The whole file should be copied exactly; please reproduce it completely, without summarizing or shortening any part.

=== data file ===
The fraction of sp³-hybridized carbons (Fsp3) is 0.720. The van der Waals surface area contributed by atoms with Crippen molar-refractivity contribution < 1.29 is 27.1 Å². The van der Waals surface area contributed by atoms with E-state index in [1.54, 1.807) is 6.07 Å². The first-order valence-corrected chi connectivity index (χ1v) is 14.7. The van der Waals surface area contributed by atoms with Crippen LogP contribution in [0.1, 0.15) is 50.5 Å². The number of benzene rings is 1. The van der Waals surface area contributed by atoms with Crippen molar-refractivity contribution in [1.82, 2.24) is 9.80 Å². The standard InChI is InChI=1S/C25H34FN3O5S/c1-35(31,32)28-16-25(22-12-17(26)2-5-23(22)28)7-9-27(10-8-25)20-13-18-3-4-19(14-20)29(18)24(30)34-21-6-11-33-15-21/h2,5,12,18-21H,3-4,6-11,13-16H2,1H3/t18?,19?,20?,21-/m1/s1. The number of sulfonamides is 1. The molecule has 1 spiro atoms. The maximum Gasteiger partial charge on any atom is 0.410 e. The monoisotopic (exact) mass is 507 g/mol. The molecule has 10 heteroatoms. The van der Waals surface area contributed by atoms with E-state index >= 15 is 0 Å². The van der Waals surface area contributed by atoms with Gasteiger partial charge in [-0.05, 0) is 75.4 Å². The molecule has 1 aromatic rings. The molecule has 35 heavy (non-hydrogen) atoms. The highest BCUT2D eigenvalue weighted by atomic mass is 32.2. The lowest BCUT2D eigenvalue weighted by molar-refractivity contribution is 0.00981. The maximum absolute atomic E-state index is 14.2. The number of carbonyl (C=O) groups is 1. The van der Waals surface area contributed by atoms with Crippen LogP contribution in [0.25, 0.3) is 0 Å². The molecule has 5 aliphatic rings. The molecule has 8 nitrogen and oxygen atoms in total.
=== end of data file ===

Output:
The fraction of sp³-hybridized carbons (Fsp3) is 0.720. The van der Waals surface area contributed by atoms with Crippen molar-refractivity contribution < 1.29 is 27.1 Å². The van der Waals surface area contributed by atoms with E-state index in [1.54, 1.807) is 6.07 Å². The first-order valence-corrected chi connectivity index (χ1v) is 14.7. The van der Waals surface area contributed by atoms with Crippen LogP contribution in [0.1, 0.15) is 50.5 Å². The number of benzene rings is 1. The van der Waals surface area contributed by atoms with Crippen molar-refractivity contribution in [1.82, 2.24) is 9.80 Å². The standard InChI is InChI=1S/C25H34FN3O5S/c1-35(31,32)28-16-25(22-12-17(26)2-5-23(22)28)7-9-27(10-8-25)20-13-18-3-4-19(14-20)29(18)24(30)34-21-6-11-33-15-21/h2,5,12,18-21H,3-4,6-11,13-16H2,1H3/t18?,19?,20?,21-/m1/s1. The number of sulfonamides is 1. The molecule has 1 spiro atoms. The maximum Gasteiger partial charge on any atom is 0.410 e. The monoisotopic (exact) mass is 507 g/mol. The molecule has 10 heteroatoms. The van der Waals surface area contributed by atoms with E-state index >= 15 is 0 Å². The van der Waals surface area contributed by atoms with Gasteiger partial charge in [-0.05, 0) is 75.4 Å². The molecule has 1 aromatic rings. The molecule has 35 heavy (non-hydrogen) atoms. The highest BCUT2D eigenvalue weighted by atomic mass is 32.2. The lowest BCUT2D eigenvalue weighted by molar-refractivity contribution is 0.00981. The maximum absolute atomic E-state index is 14.2. The number of carbonyl (C=O) groups is 1. The van der Waals surface area contributed by atoms with Crippen LogP contribution in [0.25, 0.3) is 0 Å². The molecule has 5 aliphatic rings. The molecule has 8 nitrogen and oxygen atoms in total.